How to Glue Wood to Wood

2 responses

  1. Keith
    March 14, 2012

    With few exceptions (epoxy, which is stronger), when properly done, most glues have a standard strength (shear) strength within 10% of each other. All these are generally stronger than the wood adherands. That means if it breaks again, it's likely to break in the wood not in the joint. So proper preparation such as clean and well-fitting joints is more important than which glue you choose. So choose the glue based on other criteria such as need to be waterproof, gap-filling properties, temperature range, open and closed clamp time, cost, etc.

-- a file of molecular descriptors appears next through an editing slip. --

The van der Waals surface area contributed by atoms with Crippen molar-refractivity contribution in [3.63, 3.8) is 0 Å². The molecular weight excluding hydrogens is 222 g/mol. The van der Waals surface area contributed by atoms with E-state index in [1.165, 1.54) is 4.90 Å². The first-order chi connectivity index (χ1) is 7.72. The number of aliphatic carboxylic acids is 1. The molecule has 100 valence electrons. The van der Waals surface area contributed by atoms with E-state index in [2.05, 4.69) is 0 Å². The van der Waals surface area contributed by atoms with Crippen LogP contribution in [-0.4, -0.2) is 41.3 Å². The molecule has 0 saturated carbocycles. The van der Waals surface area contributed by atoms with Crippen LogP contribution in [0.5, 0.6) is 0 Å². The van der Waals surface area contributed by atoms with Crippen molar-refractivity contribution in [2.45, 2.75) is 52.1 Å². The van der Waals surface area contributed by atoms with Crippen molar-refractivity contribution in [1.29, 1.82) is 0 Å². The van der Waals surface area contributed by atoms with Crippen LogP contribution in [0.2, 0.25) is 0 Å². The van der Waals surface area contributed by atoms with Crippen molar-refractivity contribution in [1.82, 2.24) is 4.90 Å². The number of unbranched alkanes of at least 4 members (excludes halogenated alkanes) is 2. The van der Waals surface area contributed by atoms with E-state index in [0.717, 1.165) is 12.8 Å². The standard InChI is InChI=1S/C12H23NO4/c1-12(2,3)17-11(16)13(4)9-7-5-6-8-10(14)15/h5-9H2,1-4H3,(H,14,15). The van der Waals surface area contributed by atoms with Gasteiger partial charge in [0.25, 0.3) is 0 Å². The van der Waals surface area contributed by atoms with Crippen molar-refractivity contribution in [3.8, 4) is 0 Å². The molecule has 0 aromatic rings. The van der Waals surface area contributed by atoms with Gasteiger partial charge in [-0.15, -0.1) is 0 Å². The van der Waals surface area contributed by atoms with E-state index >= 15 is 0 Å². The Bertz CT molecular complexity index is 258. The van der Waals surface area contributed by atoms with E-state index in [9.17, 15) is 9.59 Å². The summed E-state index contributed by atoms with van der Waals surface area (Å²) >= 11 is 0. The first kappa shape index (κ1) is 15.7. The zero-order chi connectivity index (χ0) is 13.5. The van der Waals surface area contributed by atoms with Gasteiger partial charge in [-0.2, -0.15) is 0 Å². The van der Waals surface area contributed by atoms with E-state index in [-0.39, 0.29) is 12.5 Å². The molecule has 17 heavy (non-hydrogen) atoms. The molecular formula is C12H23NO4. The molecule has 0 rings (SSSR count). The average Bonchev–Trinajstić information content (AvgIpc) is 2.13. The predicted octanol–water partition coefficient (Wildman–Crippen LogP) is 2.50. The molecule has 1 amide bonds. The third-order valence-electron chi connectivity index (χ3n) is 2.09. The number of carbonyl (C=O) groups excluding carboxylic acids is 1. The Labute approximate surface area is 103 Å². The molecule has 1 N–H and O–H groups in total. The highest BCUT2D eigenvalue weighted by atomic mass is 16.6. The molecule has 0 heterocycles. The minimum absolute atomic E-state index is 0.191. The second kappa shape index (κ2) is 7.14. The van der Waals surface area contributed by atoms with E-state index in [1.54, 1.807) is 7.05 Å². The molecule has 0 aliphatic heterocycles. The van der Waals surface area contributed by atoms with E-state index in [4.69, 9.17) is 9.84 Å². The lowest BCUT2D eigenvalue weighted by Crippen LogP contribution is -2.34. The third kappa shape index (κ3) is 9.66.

PVA glues have a "chalk temperature" of between 47F and 55F. depending upon the formulation. When the glue "chalks" it turns white as it dries and looses significant strength. So if you are doing glue ups in a cold garage, bring the wood and glue inside to warm up prior to gluing. Your spouse will not mind your using the kitchen table as a clamping table if you cover it with plastic first.

    When polyurethane glues cure, they foam up. While the foam fills a gap, it has no strength. A recent magazine test showed that the only failures of all their rests were polyurethane glue.

  2. Paul
    June 24, 2016

    When gluing wood to wood do you apply glue to both of the wood surfaces?

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